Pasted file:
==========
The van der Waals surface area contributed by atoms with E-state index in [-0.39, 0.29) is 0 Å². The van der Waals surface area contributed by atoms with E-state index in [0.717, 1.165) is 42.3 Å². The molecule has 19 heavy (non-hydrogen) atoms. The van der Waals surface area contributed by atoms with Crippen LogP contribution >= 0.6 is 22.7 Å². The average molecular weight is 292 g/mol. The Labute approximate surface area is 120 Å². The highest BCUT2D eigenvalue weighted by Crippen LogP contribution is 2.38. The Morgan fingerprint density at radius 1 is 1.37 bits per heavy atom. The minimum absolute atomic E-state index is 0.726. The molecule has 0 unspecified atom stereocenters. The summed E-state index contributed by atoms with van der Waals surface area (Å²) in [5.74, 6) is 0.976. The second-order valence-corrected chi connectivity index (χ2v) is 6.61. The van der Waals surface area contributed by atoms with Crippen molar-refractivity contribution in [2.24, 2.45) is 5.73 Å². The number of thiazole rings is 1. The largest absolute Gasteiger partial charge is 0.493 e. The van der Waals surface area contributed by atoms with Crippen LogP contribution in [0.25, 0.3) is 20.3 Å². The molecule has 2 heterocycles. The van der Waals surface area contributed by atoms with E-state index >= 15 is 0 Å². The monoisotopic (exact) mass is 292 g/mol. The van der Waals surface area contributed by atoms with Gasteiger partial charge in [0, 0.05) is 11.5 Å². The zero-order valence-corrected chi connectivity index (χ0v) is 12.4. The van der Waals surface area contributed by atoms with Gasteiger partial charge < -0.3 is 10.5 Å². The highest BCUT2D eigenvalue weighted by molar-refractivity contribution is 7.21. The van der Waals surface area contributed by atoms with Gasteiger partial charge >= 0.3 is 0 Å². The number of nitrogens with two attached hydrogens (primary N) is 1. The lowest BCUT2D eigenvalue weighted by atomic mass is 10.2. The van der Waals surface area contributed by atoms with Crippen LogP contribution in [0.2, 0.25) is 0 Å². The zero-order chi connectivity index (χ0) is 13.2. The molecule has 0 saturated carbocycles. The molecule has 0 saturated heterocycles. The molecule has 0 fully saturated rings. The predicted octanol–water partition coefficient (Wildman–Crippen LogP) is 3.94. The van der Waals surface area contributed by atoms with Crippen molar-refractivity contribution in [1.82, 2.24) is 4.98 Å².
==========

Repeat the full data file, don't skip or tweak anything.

The van der Waals surface area contributed by atoms with E-state index in [-0.39, 0.29) is 0 Å². The van der Waals surface area contributed by atoms with E-state index in [0.717, 1.165) is 42.3 Å². The molecule has 19 heavy (non-hydrogen) atoms. The van der Waals surface area contributed by atoms with Crippen LogP contribution >= 0.6 is 22.7 Å². The average molecular weight is 292 g/mol. The Labute approximate surface area is 120 Å². The highest BCUT2D eigenvalue weighted by Crippen LogP contribution is 2.38. The Morgan fingerprint density at radius 1 is 1.37 bits per heavy atom. The minimum absolute atomic E-state index is 0.726. The molecule has 0 unspecified atom stereocenters. The summed E-state index contributed by atoms with van der Waals surface area (Å²) in [5.74, 6) is 0.976. The second-order valence-corrected chi connectivity index (χ2v) is 6.61. The van der Waals surface area contributed by atoms with Crippen molar-refractivity contribution in [2.24, 2.45) is 5.73 Å². The number of thiazole rings is 1. The largest absolute Gasteiger partial charge is 0.493 e. The van der Waals surface area contributed by atoms with Crippen LogP contribution in [0.25, 0.3) is 20.3 Å². The molecule has 2 heterocycles. The van der Waals surface area contributed by atoms with E-state index >= 15 is 0 Å². The monoisotopic (exact) mass is 292 g/mol. The van der Waals surface area contributed by atoms with Gasteiger partial charge in [0, 0.05) is 11.5 Å². The zero-order valence-corrected chi connectivity index (χ0v) is 12.4. The van der Waals surface area contributed by atoms with Gasteiger partial charge < -0.3 is 10.5 Å². The highest BCUT2D eigenvalue weighted by molar-refractivity contribution is 7.21. The van der Waals surface area contributed by atoms with Gasteiger partial charge >= 0.3 is 0 Å². The number of nitrogens with two attached hydrogens (primary N) is 1. The lowest BCUT2D eigenvalue weighted by atomic mass is 10.2. The van der Waals surface area contributed by atoms with Crippen LogP contribution in [0.2, 0.25) is 0 Å². The zero-order chi connectivity index (χ0) is 13.2. The molecule has 0 saturated carbocycles. The molecule has 0 saturated heterocycles. The molecule has 0 fully saturated rings. The predicted octanol–water partition coefficient (Wildman–Crippen LogP) is 3.94. The van der Waals surface area contributed by atoms with Crippen molar-refractivity contribution in [1.82, 2.24) is 4.98 Å².